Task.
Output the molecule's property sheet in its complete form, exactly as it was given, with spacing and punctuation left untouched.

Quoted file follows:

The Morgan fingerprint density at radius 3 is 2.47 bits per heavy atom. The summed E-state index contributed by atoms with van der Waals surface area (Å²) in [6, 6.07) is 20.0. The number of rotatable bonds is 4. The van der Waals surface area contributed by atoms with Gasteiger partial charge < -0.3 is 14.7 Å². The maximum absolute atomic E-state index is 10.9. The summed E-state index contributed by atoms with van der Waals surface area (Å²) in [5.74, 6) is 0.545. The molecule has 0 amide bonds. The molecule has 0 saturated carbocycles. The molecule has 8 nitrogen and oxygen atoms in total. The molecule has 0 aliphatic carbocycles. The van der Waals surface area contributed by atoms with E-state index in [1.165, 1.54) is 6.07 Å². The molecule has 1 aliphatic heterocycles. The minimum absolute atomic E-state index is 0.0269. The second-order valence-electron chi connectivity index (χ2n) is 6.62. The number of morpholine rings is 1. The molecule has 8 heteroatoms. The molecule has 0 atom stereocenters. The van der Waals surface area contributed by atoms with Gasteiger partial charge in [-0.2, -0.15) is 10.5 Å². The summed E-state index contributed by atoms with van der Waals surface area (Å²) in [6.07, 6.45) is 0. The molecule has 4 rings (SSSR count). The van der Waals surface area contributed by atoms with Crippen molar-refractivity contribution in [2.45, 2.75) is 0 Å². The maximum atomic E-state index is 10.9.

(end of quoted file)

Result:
The Morgan fingerprint density at radius 3 is 2.47 bits per heavy atom. The summed E-state index contributed by atoms with van der Waals surface area (Å²) in [6, 6.07) is 20.0. The number of rotatable bonds is 4. The van der Waals surface area contributed by atoms with Gasteiger partial charge < -0.3 is 14.7 Å². The maximum absolute atomic E-state index is 10.9. The summed E-state index contributed by atoms with van der Waals surface area (Å²) in [5.74, 6) is 0.545. The molecule has 0 amide bonds. The molecule has 0 saturated carbocycles. The molecule has 8 nitrogen and oxygen atoms in total. The molecule has 0 aliphatic carbocycles. The van der Waals surface area contributed by atoms with E-state index in [1.165, 1.54) is 6.07 Å². The molecule has 1 aliphatic heterocycles. The minimum absolute atomic E-state index is 0.0269. The second-order valence-electron chi connectivity index (χ2n) is 6.62. The number of morpholine rings is 1. The molecule has 8 heteroatoms. The molecule has 0 atom stereocenters. The van der Waals surface area contributed by atoms with Gasteiger partial charge in [-0.2, -0.15) is 10.5 Å². The summed E-state index contributed by atoms with van der Waals surface area (Å²) in [6.07, 6.45) is 0. The molecule has 4 rings (SSSR count). The van der Waals surface area contributed by atoms with Crippen molar-refractivity contribution in [2.45, 2.75) is 0 Å². The maximum atomic E-state index is 10.9.